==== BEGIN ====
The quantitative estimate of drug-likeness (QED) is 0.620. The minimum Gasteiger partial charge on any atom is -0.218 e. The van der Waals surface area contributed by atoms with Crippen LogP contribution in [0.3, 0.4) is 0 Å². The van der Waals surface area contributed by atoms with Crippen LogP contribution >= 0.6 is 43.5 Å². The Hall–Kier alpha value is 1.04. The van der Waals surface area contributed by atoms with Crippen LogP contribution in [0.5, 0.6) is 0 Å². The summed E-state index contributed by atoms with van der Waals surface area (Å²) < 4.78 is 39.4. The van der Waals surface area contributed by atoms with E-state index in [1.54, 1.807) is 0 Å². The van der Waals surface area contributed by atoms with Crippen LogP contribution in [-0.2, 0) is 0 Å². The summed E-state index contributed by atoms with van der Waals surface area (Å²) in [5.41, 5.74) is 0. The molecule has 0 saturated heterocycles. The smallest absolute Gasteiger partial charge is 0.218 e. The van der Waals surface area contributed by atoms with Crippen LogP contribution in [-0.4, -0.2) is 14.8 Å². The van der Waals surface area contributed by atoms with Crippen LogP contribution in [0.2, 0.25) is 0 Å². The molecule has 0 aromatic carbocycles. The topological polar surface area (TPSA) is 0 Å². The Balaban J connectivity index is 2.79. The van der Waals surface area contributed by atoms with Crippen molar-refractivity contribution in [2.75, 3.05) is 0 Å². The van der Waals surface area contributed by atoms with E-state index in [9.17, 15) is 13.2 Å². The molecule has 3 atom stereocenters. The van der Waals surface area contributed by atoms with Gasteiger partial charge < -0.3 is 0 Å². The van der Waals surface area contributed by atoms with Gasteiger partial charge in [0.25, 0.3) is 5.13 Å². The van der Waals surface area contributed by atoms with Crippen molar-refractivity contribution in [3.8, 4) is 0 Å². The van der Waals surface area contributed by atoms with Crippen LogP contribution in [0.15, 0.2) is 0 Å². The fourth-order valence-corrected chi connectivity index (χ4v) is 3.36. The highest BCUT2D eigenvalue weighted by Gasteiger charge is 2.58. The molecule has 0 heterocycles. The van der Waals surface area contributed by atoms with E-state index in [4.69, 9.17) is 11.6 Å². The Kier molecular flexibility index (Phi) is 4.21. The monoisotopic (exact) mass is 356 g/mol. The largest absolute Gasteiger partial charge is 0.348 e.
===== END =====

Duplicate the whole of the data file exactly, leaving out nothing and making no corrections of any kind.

The quantitative estimate of drug-likeness (QED) is 0.620. The minimum Gasteiger partial charge on any atom is -0.218 e. The van der Waals surface area contributed by atoms with Crippen LogP contribution in [0.3, 0.4) is 0 Å². The van der Waals surface area contributed by atoms with Crippen LogP contribution >= 0.6 is 43.5 Å². The Hall–Kier alpha value is 1.04. The van der Waals surface area contributed by atoms with Crippen LogP contribution in [0.5, 0.6) is 0 Å². The summed E-state index contributed by atoms with van der Waals surface area (Å²) < 4.78 is 39.4. The van der Waals surface area contributed by atoms with E-state index in [1.54, 1.807) is 0 Å². The van der Waals surface area contributed by atoms with Crippen LogP contribution in [-0.2, 0) is 0 Å². The summed E-state index contributed by atoms with van der Waals surface area (Å²) in [5.41, 5.74) is 0. The molecule has 0 saturated heterocycles. The smallest absolute Gasteiger partial charge is 0.218 e. The van der Waals surface area contributed by atoms with Crippen LogP contribution in [-0.4, -0.2) is 14.8 Å². The van der Waals surface area contributed by atoms with Crippen LogP contribution in [0.2, 0.25) is 0 Å². The molecule has 0 aromatic carbocycles. The topological polar surface area (TPSA) is 0 Å². The Balaban J connectivity index is 2.79. The van der Waals surface area contributed by atoms with Crippen molar-refractivity contribution in [2.75, 3.05) is 0 Å². The van der Waals surface area contributed by atoms with E-state index in [9.17, 15) is 13.2 Å². The molecule has 3 atom stereocenters. The van der Waals surface area contributed by atoms with Gasteiger partial charge < -0.3 is 0 Å². The van der Waals surface area contributed by atoms with Gasteiger partial charge in [0.25, 0.3) is 5.13 Å². The van der Waals surface area contributed by atoms with Crippen molar-refractivity contribution in [3.8, 4) is 0 Å². The van der Waals surface area contributed by atoms with Crippen LogP contribution in [0.15, 0.2) is 0 Å². The fourth-order valence-corrected chi connectivity index (χ4v) is 3.36. The highest BCUT2D eigenvalue weighted by Gasteiger charge is 2.58. The molecule has 0 heterocycles. The van der Waals surface area contributed by atoms with E-state index in [4.69, 9.17) is 11.6 Å². The Kier molecular flexibility index (Phi) is 4.21. The monoisotopic (exact) mass is 356 g/mol. The largest absolute Gasteiger partial charge is 0.348 e.